Audience

I assume familiarity with the Haskell programming language or some other language that supports calling a function with less arguments than the function's signature requires. This is called "partial application of a function".

Consider the following function-call expression in Haskell:

```
(alpha beta gamma)
```

What can be deduced?

`alpha`

is a function (either imported or in a variable).

In most languages (that disallow implicit partial application) you could additionally deduce:

`alpha`

takes exactly 2 arguments- The expression’s return type matches that of
`alpha`

.

Neither of those two properties are necessarily true in Haskell.

In this case, the expression behaves as you’d expect in any other language. In particular:

`alpha`

takes exactly 2 arguments- The expression’s return type matches that of
`alpha`

.

In this case, the expression is a partial application of `alpha`

, and would be perhaps better read as:

`(\ ... -> alpha beta gamma ...)`

Or, in a more C-like notation:

`function (...) { return alpha(beta, gamma, ...); }`

Thus:

`alpha`

takes exactly 2+K arguments, for some unknown K.- The expression returns a function of K arguments.

Let’s say `alpha`

takes 1 argument. This would be intuitively read as:

`((alpha beta) gamma)`

After this reformulation you need to recursively examine the new expression.

In this example, we can deduce:

`(alpha beta)`

returns an anonymous function of (at least) 1 argument.- If this anonymous function takes 1 argument, then it is just called with
`gamma`

, and the original expression’s return type matches the return type of the anonymous function. - If this anonymous function takes more than one argument (1+K), then it is partially applied to
`gamma`

, and yet another anonymous function (that takes K parameters) is returned as the result of the original expression.

What a mess. If `alpha`

does not in fact take two arguments then I have to exert non-trivial effort to derive the type of the expression - or even what the expression semantics are.

There are two ways I can see to simplify these weird cases:

Then we would see syntax like:

-- alpha takes 2 arguments -- return type matches that of alpha (alpha beta gamma) -- alpha takes 2+K arguments; -- return type is a partially applied K-argument function (alpha beta gamma ...) -- alpha takes 1 argument and returns a 1-argument function; -- expression's return type matches that of the 1-argument function ((alpha beta) gamma) -- alpha takes 1 argument and returns a (1+K)-argument function; -- expression's return type is a partially applied K-argument function ((alpha beta) gamma ...)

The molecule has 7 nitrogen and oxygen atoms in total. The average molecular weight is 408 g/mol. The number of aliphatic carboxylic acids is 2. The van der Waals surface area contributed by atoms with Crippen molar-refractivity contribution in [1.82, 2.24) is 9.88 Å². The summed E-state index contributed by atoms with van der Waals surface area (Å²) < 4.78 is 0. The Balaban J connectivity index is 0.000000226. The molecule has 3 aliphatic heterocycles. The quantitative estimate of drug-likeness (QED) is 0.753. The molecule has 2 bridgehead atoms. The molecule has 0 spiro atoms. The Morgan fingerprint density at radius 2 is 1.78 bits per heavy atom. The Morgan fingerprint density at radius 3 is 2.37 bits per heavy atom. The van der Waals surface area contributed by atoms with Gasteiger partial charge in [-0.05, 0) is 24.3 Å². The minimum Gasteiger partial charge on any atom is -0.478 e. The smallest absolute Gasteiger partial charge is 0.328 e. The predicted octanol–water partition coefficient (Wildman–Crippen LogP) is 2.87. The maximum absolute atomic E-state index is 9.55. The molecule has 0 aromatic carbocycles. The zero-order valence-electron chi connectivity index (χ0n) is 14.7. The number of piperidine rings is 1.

Notice that each conceptually different case now has a unique syntactic representation - it’s no longer just `(alpha beta gamma)`

for all cases.

For example parentheses could be used instead of a space to signify function calls.

Using a grouping operator syntactically prohibits relying on the left-associativity of space for partial function application, since a grouping operator doesn’t have associativity.

If you combined this suggestion with the explicit syntax extension above, you would get syntax like:

-- alpha takes 2 arguments -- return type matches that of alpha alpha(beta, gamma) -- alpha takes 2+K arguments; -- return type is a partially applied K-argument function alpha(beta, gamma, ...) -- alpha takes 1 argument and returns a 1-argument function; -- expression's return type matches that of the 1-argument function alpha(beta)(gamma) -- alpha takes 1 argument and returns a (1+K)-argument function; -- expression's return type is a partially applied K-argument function alpha(beta)(gamma, ...)

- Unique Features of Various Programming Languages
*Describes several other programming languages and their unique features.*

- Visual Guide to Programming Language Properties
*Visualizes how various programming language properties interact.*

I originally got bitten by this syntactic ambiguity when trying to decipher the meaning of:

```
(flip (/) 20)
```

I was not previously familar with `flip`

and so I assumed that it took two arguments, a function (namely `(/)`

) and a non-function (namely `20`

). And that it probably returned a function, since its surrounding context expected a function.

In fact `flip`

takes only one argument and thus is more clearly written as:

```
((flip (/)) 20)
```

And inlined further to be the lower-order:

```
(\x -> x / 20)
```

And, if desired, further rewritten to be the more-compact:

```
(/ 20)
```

This last form uses partial application to fill in the first argument of `/`

, which is obvious since `/`

is a well-known built-in infix operator that requires an unspecified left argument.